The biggest thing is I could shoot video and stills on the same platform. That’s amazing. The hardest part of it though is knowing when to do which. One will inevitably suffer and, in this case, I think it was the stills.
Were there any limitations to using a DSLR for this type of production?
It was pretty cinema verité. You’re there, in the moment, nothing is orchestrated, it’s all unfolding naturally. The DLSR was great for this. So was the C100; the are both compact platforms. One of the biggest benefits of the C100 is that I didn’t have to tote around the audio bag; my overall footprint was smaller. Oh, and the C100 has amazing light sensitivity. I wish I’d been able to use it more, but it was a loaner.
How would you summarize the difference between shooting stills and video from your point of view?
Shooting stills is like a vacation. It’s far less complicated.
With video, ideally you’re working in a team. Camera and audio, or two camera operators with one being the primary audio person. Adding sound and having to block out scenes is complicated. It’s not simply, “Hey, can you shoot some video too?” It requires planning, skill and teamwork. And because of the audio issue, even if you’re a team of two, you can’t shoot video and stills together. The clack of the mirror is too disruptive.
There are some very sensitive scenes in the film. How did the subjects of the film respond to being filmed?
What allowed me to be with the subjects was the relationships and trust I’d built. I think the sensitive scenes you’re talking about are with Lisa, who is an addict. We talked about what her life is like and what kinds of visuals could represent that. Among other things, seeing her use was important.
On the first opportunity that arose, Lisa chose a fast food bathroom. I’d hired visual journalist Carey Wagner to run second camera that day and made the quick decision to have her shoot the scene in the women’s bathroom. Lisa didn’t know Carey and as I remember, her biggest concern was if Carey could keep it together. Lisa trusted me when I said Carey could.
Similarly with the cops. A lot of stuff happened that didn’t make it in the film. As it affected the story and my work, I was privy to a lot of it. I don’t think they would’ve shared this with me, much less even worked with me, if I hadn’t been able to build a relationship with them and gain their trust.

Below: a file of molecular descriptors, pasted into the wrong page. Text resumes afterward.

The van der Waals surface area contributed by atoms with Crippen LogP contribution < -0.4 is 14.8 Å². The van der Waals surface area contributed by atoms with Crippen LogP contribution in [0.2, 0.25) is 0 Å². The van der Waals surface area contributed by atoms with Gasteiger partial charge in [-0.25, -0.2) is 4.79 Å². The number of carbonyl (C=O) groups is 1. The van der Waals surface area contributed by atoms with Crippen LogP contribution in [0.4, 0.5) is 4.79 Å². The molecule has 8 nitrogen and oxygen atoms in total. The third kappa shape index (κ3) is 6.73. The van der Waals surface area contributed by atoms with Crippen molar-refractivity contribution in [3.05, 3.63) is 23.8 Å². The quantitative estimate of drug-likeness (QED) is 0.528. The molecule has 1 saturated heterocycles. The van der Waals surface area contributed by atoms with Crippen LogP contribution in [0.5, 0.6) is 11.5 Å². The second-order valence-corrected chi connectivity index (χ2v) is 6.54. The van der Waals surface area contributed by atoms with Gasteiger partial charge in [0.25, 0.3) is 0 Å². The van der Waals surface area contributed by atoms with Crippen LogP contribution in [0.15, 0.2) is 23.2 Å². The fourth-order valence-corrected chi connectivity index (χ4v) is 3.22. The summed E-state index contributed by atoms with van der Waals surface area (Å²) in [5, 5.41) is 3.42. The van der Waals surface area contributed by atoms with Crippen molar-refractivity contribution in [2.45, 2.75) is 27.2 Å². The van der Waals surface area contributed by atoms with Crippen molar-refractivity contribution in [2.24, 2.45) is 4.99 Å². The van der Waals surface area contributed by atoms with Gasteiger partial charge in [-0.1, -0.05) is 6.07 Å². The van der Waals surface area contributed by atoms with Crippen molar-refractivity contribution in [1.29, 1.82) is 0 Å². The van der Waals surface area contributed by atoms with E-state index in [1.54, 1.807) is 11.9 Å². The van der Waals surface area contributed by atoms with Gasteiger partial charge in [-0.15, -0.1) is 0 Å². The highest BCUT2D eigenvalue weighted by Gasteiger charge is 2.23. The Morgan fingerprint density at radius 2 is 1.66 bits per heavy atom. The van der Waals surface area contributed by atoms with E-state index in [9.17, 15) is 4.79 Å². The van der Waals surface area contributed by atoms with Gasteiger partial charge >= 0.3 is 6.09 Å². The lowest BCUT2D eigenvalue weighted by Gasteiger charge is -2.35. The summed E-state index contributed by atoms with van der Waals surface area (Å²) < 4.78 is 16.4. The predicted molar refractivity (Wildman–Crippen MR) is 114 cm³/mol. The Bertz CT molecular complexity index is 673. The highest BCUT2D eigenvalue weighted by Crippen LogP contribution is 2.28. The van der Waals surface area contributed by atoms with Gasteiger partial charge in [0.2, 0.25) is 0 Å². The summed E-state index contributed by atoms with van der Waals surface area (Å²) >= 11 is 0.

|Photo by Tim Matsui.|
The dealers and hustlers at the crack motel kind of steered clear when I had the camera out. The gear is a tool that can help you do your job better, but ultimately, it comes down to how you operate, as a person and as a journalist. Why are you there? What is your goal with the story? These things matter, even more so for the people who’ve opened their lives to you.
Do you feel influenced by any particular filmmaker or style of filmmaking in your work?
I don’t think I’m well versed enough in the film world to speak to this. I certainly enjoy film, and some of it’s pretty mainstream. I like a beautiful and artsy film that challenges me, especially one which leaves me in a daze, pondering what I’ve watched. But at the same time, I’ve realized film is an important escape for me. I can check out, letting my mind spin down and relax. It’s one of the forms of self care I’ve developed over the years.
What advice do you have for photographers and/or videographers looking to seek funding for a project like this?
Don’t. Not unless you’re prepared for the work. Or prepared to suffer. It’s going to be hard and you’re going to give up a lot. Make sure you have the energy to see it through, and then some.
|Photo by Tim Matsui.|
If you think you can, and want to give it a shot, plan out your story, write some practice grants, tell it to friends, try it out so when you get that 20 floor elevator ride you can say concretely, with conviction and knowledge, “This is the story I want to tell, it’s important to you because, and it’ll make a difference in these ways.”
What advice would you give for photographers looking to step into video?
I’d say rent and borrow and practice and read blogs and do-it-yourself reviews to determine, do you really need to buy whatever it is? You can make videos with a cell phone camera these days, so learn how to make a video, how to tell a visual story.
Practice this and then when the client hires you, rent the gear (that you’ve already learned how to use). Try not to have the overhead of owning stuff. Though as I write this, I’m looking at a long weekend where the local rental house is completely out of stock on some gear I want for a commercial shoot and I’m left asking friends if I can rent theirs.
Basically, this is about storytelling, not about gear. Learn the skill and practice before you invest. Video requires a lot of stuff, so be strategic in what you own.